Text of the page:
The U.S. Food and Drug Administration has approved Flublok, the flu vaccine made by Protein Sciences Corp., setting the stage for the Meriden-based company to launch large-scale manufacture of the first-ever flu vaccine that’s not made from cultured eggs.
The approval allows Protein Sciences to sell the vaccine for people ages 18 to 49. Anticipating the decision, Protein Sciences is setting up manufacturing space in Pearl River, N.Y., which was previously used by Wyeth and was closed after that company was bought by Pfizer in 2009.
Final approval is a major landmark for Protein Sciences, which began early clinical trials in 1993. The potential, said Dan Adams, the executive chairman, is huge.
“Next year we’re looking to sell three to five million doses,” he said, at prices higher than traditional flu vaccines.
Flublok is made using recombinant DNA and an insect virus, with the advantage that it doesn’t require time-consuming egg cultures that are easily contaminated. “The vaccine can be made quickly and without any of the infectious risk traditionally associated with vaccine manufacture,” the company said in its announcement.
Approval came at the end of business hours Wednesday, and although it was expected, “You don’t know until you get it,” Adams said.
Protein Sciences completed development of Flublok and a related vaccine aimed at pandemic flu outbreaks in collaboration with the U.S. Department of Health and Human Services.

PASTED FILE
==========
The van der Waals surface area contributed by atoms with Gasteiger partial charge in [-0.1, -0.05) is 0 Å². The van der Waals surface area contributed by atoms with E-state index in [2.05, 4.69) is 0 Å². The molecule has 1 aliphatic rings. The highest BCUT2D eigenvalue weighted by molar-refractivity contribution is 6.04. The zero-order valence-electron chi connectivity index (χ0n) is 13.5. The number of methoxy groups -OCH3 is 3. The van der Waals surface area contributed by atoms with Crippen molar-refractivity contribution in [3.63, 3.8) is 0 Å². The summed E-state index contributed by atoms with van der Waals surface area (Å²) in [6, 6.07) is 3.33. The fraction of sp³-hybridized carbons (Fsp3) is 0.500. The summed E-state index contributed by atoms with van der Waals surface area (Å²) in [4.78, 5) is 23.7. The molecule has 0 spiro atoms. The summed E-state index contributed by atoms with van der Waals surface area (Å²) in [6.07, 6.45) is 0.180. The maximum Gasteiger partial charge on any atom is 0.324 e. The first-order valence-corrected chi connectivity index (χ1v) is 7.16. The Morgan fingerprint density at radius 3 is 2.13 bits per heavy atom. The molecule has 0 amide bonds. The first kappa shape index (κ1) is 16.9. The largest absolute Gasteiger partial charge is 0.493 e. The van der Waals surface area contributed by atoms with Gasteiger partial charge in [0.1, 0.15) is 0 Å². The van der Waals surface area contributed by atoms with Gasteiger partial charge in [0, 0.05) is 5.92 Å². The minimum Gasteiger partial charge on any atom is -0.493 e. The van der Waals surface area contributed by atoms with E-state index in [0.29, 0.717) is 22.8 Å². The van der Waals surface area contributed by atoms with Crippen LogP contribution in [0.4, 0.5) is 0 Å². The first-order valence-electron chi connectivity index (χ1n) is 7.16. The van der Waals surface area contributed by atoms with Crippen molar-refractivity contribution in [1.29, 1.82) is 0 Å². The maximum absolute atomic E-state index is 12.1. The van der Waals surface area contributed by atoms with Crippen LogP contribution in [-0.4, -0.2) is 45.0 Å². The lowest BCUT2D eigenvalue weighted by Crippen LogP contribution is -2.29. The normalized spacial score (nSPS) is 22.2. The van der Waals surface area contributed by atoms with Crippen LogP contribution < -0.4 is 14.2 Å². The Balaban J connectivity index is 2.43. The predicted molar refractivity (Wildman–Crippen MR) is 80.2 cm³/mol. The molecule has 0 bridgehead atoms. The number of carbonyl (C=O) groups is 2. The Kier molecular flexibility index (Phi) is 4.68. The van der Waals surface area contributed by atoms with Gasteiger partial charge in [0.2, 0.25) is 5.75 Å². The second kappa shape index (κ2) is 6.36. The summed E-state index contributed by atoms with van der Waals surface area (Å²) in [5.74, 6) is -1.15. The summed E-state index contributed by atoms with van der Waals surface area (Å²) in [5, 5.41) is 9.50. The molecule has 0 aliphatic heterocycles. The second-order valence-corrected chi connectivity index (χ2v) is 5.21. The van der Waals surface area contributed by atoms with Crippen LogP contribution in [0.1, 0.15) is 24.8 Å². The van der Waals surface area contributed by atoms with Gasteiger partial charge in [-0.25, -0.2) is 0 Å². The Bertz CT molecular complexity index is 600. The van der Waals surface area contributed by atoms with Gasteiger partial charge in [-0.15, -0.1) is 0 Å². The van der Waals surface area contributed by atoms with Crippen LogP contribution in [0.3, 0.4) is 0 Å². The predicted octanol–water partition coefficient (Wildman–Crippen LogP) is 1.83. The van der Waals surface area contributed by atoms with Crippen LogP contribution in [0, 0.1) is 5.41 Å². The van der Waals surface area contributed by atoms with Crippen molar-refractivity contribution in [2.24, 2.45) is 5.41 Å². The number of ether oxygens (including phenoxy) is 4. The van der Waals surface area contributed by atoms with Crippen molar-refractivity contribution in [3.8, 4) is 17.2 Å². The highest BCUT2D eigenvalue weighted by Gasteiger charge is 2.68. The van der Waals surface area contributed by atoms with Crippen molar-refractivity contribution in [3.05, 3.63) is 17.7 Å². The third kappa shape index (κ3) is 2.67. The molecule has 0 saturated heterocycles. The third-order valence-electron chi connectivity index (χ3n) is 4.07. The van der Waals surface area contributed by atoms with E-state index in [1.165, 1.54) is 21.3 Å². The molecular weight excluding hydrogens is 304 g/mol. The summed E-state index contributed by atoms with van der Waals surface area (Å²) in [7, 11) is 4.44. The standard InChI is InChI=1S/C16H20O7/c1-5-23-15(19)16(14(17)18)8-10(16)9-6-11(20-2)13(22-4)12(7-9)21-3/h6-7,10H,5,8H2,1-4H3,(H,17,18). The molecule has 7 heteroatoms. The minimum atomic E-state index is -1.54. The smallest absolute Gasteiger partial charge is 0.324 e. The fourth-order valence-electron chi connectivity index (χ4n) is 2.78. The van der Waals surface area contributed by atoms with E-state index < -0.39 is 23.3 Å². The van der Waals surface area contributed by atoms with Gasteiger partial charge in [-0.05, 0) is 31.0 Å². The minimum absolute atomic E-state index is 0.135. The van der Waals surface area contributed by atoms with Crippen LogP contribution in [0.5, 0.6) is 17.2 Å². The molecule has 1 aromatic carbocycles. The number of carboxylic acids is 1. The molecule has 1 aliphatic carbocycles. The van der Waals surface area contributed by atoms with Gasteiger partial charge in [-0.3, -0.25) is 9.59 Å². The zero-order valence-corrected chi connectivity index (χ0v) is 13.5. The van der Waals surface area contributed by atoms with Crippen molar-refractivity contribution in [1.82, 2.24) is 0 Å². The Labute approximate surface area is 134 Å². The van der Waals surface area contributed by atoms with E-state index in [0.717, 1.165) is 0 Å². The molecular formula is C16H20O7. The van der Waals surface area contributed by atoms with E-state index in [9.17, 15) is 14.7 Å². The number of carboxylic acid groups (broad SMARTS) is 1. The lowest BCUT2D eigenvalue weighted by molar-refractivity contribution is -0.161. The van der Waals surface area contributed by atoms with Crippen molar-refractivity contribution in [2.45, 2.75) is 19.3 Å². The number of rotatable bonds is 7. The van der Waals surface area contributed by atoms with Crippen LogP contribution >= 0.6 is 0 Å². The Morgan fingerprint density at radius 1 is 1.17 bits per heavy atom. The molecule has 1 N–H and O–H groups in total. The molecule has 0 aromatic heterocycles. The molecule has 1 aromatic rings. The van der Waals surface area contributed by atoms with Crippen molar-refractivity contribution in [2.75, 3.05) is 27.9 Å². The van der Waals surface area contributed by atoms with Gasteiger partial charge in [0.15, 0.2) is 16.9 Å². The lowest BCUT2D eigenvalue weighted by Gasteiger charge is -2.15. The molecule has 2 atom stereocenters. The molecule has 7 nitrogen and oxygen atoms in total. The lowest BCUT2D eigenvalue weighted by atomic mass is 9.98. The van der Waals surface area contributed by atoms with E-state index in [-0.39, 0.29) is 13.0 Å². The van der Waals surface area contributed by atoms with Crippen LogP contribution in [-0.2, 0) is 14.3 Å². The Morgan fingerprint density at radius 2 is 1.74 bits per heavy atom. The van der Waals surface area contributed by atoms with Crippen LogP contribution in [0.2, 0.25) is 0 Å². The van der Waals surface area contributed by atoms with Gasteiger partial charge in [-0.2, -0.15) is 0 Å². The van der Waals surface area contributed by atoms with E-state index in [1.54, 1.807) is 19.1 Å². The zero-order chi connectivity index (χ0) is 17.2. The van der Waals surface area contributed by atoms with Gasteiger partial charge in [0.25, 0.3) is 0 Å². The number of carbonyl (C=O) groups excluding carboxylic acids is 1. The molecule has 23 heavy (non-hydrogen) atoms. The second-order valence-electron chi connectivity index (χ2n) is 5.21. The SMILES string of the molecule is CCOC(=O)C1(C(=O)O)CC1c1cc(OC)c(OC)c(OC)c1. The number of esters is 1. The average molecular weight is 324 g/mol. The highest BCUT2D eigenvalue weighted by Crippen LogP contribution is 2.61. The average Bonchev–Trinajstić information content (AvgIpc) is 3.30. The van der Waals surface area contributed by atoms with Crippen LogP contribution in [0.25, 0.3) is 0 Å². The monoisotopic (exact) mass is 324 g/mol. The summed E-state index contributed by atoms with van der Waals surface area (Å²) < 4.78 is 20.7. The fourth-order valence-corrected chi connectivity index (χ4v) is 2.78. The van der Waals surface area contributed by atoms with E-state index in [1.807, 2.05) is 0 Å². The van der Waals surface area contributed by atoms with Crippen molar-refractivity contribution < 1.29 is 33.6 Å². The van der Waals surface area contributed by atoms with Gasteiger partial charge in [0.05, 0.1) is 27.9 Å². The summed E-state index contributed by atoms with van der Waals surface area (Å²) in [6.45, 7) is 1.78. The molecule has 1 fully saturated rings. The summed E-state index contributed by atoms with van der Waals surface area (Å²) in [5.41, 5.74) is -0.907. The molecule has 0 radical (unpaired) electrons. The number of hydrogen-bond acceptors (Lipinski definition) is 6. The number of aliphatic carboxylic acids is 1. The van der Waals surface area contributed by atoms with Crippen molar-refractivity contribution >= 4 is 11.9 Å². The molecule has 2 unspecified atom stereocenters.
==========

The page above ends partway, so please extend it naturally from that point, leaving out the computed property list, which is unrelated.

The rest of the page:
On Thursday, Assistant Secretary Nicole Lurie issued a statement saying the approval “stands as one of the most significant improvements in flu vaccine technology in the past 50 years.”
“The process is nimble enough to be used for seasonal as well as potentially for pandemic flu vaccine because the technology does not depend on an egg supply or on the availability of modified influenza virus for production like traditional egg-based vaccine manufacturing does,” Lurie said in the release.
Protein Sciences was founded in 1983 as MicroGeneSys Inc., and was the first firm to test an AIDS vaccine — but that drug did not reach the market. Approval of Flublok was originally expected as early as 2008, but the company lost three years, Adams said Thursday, fighting off a takeover deal from Emergent BioSolutions Inc. that soured and became hostile.
Approval comes in a year when the flu epidemic is especially severe in the United States, and is still worsening in Connecticut, according to a state report Thursday.
Some Flublok manufacturing will be in Meriden, where Protein Sciences recently expanded to a second building, and Adams said last month that the company could expand further at its home location — although the Pearl River complex has room for significant growth.
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